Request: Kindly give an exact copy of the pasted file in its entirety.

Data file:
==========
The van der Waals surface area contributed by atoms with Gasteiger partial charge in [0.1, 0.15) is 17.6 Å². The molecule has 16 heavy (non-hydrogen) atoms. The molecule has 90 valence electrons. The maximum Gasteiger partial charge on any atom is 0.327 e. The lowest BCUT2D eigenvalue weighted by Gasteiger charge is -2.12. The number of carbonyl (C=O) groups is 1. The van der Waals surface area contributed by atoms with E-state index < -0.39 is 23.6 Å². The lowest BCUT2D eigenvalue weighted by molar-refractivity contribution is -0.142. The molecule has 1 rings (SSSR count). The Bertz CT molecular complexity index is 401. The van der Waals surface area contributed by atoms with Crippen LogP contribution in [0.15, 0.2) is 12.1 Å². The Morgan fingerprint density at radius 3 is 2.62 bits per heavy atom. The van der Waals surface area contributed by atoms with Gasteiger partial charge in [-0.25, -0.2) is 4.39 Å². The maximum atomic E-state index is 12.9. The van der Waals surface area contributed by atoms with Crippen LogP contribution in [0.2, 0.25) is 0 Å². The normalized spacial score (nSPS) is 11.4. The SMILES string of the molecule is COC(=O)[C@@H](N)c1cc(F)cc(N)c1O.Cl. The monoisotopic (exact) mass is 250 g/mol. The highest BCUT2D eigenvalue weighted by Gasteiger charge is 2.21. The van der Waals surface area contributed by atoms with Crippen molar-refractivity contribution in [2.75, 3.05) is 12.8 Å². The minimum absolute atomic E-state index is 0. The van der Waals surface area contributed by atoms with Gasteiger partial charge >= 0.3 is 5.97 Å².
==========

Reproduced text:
The van der Waals surface area contributed by atoms with Gasteiger partial charge in [0.1, 0.15) is 17.6 Å². The molecule has 16 heavy (non-hydrogen) atoms. The molecule has 90 valence electrons. The maximum Gasteiger partial charge on any atom is 0.327 e. The lowest BCUT2D eigenvalue weighted by Gasteiger charge is -2.12. The number of carbonyl (C=O) groups is 1. The van der Waals surface area contributed by atoms with E-state index < -0.39 is 23.6 Å². The lowest BCUT2D eigenvalue weighted by molar-refractivity contribution is -0.142. The molecule has 1 rings (SSSR count). The Bertz CT molecular complexity index is 401. The van der Waals surface area contributed by atoms with Crippen LogP contribution in [0.15, 0.2) is 12.1 Å². The Morgan fingerprint density at radius 3 is 2.62 bits per heavy atom. The van der Waals surface area contributed by atoms with Gasteiger partial charge in [-0.25, -0.2) is 4.39 Å². The maximum atomic E-state index is 12.9. The van der Waals surface area contributed by atoms with Crippen LogP contribution in [0.2, 0.25) is 0 Å². The normalized spacial score (nSPS) is 11.4. The SMILES string of the molecule is COC(=O)[C@@H](N)c1cc(F)cc(N)c1O.Cl. The monoisotopic (exact) mass is 250 g/mol. The highest BCUT2D eigenvalue weighted by Gasteiger charge is 2.21. The van der Waals surface area contributed by atoms with Crippen molar-refractivity contribution in [2.75, 3.05) is 12.8 Å². The minimum absolute atomic E-state index is 0. The van der Waals surface area contributed by atoms with Gasteiger partial charge >= 0.3 is 5.97 Å².